Hello Frederic thanks for taking the time to answer a few questions on FXMogul, could you please tell us about you and a little bit of history of yourself?
FREDERIC: I was born in the province of Quebec in Canada in the mid seventies, my passion for drawing was distinct at a very early age. Originally, I intended to pursue my life as a movie make-up effects artist while I was a teenager. My inspirations at his moment was drawn from a wide range of movies, comic books and TV series, fantasy, horror and science-fiction genres. During high school I worked on many theater plays, doing backgrounds, lightings, props and make-up effects. At the same time I did different expositions of watercolor, acrylics and oil paintings. I did my first serious illustration contract at 12 years old. From what I remember, everything since my birth was more or less related to Arts.
Which accomplishments have you done so far in your a career?
FREDERIC: I have contributed to more than 25 feature films, dozens of commercials for television and a few TV series. My film credits include Indiana Jones and the Kingdom of the Crystal Skull, The Day the Earth Stood Still, Death Race, Babel, Silent Hill, Sin City, Sky captain and the world of tomorrow, Once upon a time in Mexico, Spy kids 2 & 3, The Golden Compass which won the best visual effects Academy Awards in 2008 and more.
From the list of movies you have worked on, which one is the most memorable?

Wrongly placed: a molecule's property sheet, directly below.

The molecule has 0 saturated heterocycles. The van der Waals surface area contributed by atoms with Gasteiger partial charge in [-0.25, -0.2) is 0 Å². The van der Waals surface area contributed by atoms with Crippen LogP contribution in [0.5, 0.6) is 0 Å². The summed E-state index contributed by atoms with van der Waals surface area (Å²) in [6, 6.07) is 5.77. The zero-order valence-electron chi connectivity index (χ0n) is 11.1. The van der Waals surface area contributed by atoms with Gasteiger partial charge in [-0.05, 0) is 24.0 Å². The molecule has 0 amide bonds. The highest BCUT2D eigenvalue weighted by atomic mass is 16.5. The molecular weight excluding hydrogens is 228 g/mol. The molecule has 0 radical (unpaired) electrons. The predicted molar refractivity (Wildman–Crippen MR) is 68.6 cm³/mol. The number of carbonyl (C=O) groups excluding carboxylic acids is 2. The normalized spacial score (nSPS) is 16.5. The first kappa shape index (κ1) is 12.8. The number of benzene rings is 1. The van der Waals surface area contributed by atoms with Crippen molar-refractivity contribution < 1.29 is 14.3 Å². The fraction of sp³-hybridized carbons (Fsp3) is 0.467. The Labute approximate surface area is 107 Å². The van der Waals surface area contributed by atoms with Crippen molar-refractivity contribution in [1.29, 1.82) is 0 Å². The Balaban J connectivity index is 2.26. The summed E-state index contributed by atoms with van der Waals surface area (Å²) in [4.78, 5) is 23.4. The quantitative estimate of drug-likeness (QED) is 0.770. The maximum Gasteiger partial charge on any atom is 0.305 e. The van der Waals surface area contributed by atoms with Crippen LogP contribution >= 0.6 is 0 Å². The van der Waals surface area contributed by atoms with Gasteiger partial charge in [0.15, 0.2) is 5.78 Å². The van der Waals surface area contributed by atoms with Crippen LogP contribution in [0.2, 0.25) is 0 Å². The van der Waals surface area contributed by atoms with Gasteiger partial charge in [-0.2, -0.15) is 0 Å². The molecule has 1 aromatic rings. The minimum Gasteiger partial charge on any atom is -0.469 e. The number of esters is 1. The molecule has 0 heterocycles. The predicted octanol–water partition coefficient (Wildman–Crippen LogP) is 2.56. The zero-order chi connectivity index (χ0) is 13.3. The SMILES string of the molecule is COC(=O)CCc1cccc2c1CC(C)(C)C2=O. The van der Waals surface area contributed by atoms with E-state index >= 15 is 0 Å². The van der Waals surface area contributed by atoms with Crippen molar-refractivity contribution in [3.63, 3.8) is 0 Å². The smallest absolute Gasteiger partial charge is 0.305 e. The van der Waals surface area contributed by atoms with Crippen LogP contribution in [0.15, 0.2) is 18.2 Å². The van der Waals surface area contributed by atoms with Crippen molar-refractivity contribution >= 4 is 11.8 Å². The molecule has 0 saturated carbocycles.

FREDERIC: My contribution to Indiana Jones and the Kingdom of the Crystal Skull was a very challenging project. The world wide famous VFX company Industrial Light and Magic (aka ILM) needed extra help in order to finish the movie on time. Rodeo FX (where I work) had a dozen of shots of the Peruvian jungle sequence. 2 of them required matte paintings. The most complicated shot was a set extention of a tropical forrest combined with a sunset ambiance. This is when the Indiana Jones army duck land on a huge ants hill. The shot was camera lock and we had around a month to finish it, including the compositing. Creating the trees and vegetation layers was a long step but the most complicated part was to do all the separate lens flare layers according to the particular anamorphic lights effects. Anamorphic widescreen is a videographic technique utilizing rectangular pixels to store a widescreen image to standard 4:3 aspect ratio. Directors such as Stephen Spielberg like to use this technique to enhance the visual look for instance. It was also a challenge to find a way to export these lens flare layers from matte painting to compositing department since we work in different softwares that react differently to blending modes we use to simulate light and lens effects.